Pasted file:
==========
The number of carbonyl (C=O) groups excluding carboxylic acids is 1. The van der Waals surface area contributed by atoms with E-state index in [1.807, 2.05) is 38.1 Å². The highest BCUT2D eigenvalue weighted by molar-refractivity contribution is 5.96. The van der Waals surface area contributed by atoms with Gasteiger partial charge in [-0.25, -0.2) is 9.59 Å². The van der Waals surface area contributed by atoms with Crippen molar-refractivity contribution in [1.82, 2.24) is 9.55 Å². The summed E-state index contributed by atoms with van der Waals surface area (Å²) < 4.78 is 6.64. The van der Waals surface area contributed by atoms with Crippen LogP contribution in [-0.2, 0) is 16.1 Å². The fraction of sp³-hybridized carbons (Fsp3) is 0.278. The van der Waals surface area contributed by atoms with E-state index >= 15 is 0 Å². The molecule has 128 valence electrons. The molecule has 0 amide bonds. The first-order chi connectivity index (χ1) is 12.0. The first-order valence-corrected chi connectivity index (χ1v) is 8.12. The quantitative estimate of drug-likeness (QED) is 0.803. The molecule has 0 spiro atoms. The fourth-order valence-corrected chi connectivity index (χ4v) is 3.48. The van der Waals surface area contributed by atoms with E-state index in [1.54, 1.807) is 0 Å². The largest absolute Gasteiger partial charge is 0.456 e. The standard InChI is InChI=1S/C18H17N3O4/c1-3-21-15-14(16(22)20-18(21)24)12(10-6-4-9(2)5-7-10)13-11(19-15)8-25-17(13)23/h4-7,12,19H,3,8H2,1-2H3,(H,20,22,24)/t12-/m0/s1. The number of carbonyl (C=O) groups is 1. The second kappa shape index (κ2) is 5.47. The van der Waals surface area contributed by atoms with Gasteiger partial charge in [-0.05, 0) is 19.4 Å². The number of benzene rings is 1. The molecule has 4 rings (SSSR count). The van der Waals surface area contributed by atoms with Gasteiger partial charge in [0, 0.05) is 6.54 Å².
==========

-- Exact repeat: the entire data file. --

The number of carbonyl (C=O) groups excluding carboxylic acids is 1. The van der Waals surface area contributed by atoms with E-state index in [1.807, 2.05) is 38.1 Å². The highest BCUT2D eigenvalue weighted by molar-refractivity contribution is 5.96. The van der Waals surface area contributed by atoms with Gasteiger partial charge in [-0.25, -0.2) is 9.59 Å². The van der Waals surface area contributed by atoms with Crippen molar-refractivity contribution in [1.82, 2.24) is 9.55 Å². The summed E-state index contributed by atoms with van der Waals surface area (Å²) < 4.78 is 6.64. The van der Waals surface area contributed by atoms with Crippen LogP contribution in [-0.2, 0) is 16.1 Å². The fraction of sp³-hybridized carbons (Fsp3) is 0.278. The van der Waals surface area contributed by atoms with E-state index >= 15 is 0 Å². The molecule has 128 valence electrons. The molecule has 0 amide bonds. The first-order chi connectivity index (χ1) is 12.0. The first-order valence-corrected chi connectivity index (χ1v) is 8.12. The quantitative estimate of drug-likeness (QED) is 0.803. The molecule has 0 spiro atoms. The fourth-order valence-corrected chi connectivity index (χ4v) is 3.48. The van der Waals surface area contributed by atoms with E-state index in [1.54, 1.807) is 0 Å². The largest absolute Gasteiger partial charge is 0.456 e. The standard InChI is InChI=1S/C18H17N3O4/c1-3-21-15-14(16(22)20-18(21)24)12(10-6-4-9(2)5-7-10)13-11(19-15)8-25-17(13)23/h4-7,12,19H,3,8H2,1-2H3,(H,20,22,24)/t12-/m0/s1. The number of carbonyl (C=O) groups is 1. The second kappa shape index (κ2) is 5.47. The van der Waals surface area contributed by atoms with Gasteiger partial charge in [-0.05, 0) is 19.4 Å². The number of benzene rings is 1. The molecule has 4 rings (SSSR count). The van der Waals surface area contributed by atoms with Gasteiger partial charge in [0, 0.05) is 6.54 Å².